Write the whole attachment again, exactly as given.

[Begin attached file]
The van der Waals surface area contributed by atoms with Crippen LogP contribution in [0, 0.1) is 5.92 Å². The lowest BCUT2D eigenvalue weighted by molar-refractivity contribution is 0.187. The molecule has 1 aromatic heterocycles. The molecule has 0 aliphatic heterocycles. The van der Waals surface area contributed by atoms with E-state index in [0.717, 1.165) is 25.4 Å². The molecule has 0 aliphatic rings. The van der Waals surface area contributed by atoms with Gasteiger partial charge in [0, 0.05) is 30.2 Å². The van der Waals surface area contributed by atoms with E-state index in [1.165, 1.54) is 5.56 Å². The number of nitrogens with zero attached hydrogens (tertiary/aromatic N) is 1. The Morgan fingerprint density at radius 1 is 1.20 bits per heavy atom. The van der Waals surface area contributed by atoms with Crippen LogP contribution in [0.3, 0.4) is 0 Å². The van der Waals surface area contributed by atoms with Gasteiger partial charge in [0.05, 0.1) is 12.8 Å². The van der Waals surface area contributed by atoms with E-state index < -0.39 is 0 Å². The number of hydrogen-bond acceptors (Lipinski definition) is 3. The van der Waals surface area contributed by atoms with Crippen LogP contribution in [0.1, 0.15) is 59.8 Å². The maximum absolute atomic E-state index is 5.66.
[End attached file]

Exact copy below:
The van der Waals surface area contributed by atoms with Crippen LogP contribution in [0, 0.1) is 5.92 Å². The lowest BCUT2D eigenvalue weighted by molar-refractivity contribution is 0.187. The molecule has 1 aromatic heterocycles. The molecule has 0 aliphatic heterocycles. The van der Waals surface area contributed by atoms with E-state index in [0.717, 1.165) is 25.4 Å². The molecule has 0 aliphatic rings. The van der Waals surface area contributed by atoms with Gasteiger partial charge in [0, 0.05) is 30.2 Å². The van der Waals surface area contributed by atoms with E-state index in [1.165, 1.54) is 5.56 Å². The number of nitrogens with zero attached hydrogens (tertiary/aromatic N) is 1. The Morgan fingerprint density at radius 1 is 1.20 bits per heavy atom. The van der Waals surface area contributed by atoms with Crippen LogP contribution in [0.3, 0.4) is 0 Å². The van der Waals surface area contributed by atoms with Gasteiger partial charge in [0.05, 0.1) is 12.8 Å². The van der Waals surface area contributed by atoms with E-state index < -0.39 is 0 Å². The number of hydrogen-bond acceptors (Lipinski definition) is 3. The van der Waals surface area contributed by atoms with Crippen LogP contribution in [0.1, 0.15) is 59.8 Å². The maximum absolute atomic E-state index is 5.66.